The closer they get to breaking the NBA record for wins in a regular season, more voices come out and disrespect the Golden State Warriors by suggesting they wouldn’t have been that good in a different era. The latest in the long line is Scottie Pippen, who happened to play on the 1995-1996 Chicago Bulls team, the current record holders.
Where does the animosity for the Warriors come from? Simply because they’ve been so successful for the last two seasons? The way they’ve been doing it, seemingly inventing a new way to succeed though three point shooting? Is it the growing arrogance of Stephen Curry? Is it the fact that it’s been easier and easier for them to get away with things thanks to officials calling (or not calling things) their way? It might be just plain, old-fashioned jealousy.
According to Pippen, who won six NBA championships with the Bulls playing next to Michael Jordan, these Warriors wouldn’t stand a chance against his Bulls team that went 72-10 in Michael Jordan’s first full season back from his first retirement. Jordan, unlike others like Pippen, Charles Barkley and Oscar Robertson, had nothing bad to say about the Warriors, and even told Klay Thompson to go and get that record. If he can.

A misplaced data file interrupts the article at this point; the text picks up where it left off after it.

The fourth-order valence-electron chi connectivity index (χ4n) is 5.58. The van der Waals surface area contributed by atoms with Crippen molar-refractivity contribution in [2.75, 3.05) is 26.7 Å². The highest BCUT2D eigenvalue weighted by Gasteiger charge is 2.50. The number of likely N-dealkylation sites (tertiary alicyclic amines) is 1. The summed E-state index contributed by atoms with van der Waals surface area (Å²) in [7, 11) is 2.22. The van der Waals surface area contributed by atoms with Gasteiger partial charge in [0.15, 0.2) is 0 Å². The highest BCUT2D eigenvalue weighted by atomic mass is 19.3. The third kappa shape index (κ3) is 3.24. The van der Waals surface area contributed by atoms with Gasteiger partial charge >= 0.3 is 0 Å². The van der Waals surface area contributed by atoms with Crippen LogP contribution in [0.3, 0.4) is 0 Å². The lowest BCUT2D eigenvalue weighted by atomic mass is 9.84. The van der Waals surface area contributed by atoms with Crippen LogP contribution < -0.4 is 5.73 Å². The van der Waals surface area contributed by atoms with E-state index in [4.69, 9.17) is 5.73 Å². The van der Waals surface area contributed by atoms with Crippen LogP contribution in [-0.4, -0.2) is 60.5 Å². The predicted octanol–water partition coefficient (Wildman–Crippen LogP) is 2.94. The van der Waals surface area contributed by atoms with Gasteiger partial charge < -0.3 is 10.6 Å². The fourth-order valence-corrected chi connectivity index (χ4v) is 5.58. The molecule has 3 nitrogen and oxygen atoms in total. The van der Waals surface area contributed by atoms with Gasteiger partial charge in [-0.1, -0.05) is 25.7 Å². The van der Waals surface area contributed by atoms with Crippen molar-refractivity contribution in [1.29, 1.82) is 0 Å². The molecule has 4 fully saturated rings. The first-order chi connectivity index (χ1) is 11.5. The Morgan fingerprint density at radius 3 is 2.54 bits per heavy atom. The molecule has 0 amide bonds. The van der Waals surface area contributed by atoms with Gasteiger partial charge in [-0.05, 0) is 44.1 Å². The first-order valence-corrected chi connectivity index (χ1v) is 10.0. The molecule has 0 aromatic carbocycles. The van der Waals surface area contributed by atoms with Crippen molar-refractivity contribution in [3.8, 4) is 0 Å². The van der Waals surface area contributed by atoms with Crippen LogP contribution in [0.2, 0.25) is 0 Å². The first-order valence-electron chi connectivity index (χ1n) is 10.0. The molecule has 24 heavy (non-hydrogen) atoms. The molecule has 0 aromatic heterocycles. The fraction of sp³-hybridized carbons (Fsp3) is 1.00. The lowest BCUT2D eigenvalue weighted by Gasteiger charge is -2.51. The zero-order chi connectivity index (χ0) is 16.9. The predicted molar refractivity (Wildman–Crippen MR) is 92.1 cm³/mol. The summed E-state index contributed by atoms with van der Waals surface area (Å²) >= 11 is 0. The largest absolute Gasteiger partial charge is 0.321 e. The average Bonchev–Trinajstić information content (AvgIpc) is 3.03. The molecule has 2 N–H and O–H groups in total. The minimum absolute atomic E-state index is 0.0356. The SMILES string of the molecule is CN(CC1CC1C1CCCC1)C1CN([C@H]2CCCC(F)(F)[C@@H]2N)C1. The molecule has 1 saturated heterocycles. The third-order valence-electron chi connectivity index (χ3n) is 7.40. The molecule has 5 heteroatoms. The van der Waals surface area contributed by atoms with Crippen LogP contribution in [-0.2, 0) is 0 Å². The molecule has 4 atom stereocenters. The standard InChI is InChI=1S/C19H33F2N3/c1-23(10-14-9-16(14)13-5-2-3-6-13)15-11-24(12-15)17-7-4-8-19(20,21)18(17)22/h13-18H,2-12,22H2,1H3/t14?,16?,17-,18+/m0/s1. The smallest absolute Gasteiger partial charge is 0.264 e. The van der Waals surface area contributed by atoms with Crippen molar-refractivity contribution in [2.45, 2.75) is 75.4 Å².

Speaking to the Dan Patrick Show, Pippen said the Bulls would sweep the Warriors in a series. He didn’t think they’d take a night off during a series against such a team (although the Bulls didn’t sweep a single one of their six finals series), and thought that he’d be the one guarding Stephen Curry due to his size probably bothering him a little bit, while Jordan would get the assignment of guarding Klay Thompson most of the time.
With the Warriors at 68-8, having to go 5-1 in the remaining six games (two against the San Antonio Spurs, one in San Antonio) in order to break the record, Steve Kerr, who was also part of the Bulls winning the three championships from 1996 to 1998 and that 72-10 season, thinks his players might be a bit burdened by all the talk of the record.
I think they want the record. But I think what they probably realize is maybe all the talk and all the focus on the record has gotten us away from the process of who we are. do think the constant questions and talk about — whether it’s home win streak or record or whatever — I think all that stuff does take its toll, whether the players know it or not, whether it’s a conscious thing or not, and it probably has taken a little bit away from, as I said, our process or our work. I think it’d be cool to break the record but we all know what our focus is. We want to win a championship. The championship goes up on the wall, and records are broken. People break records. Championships last forever.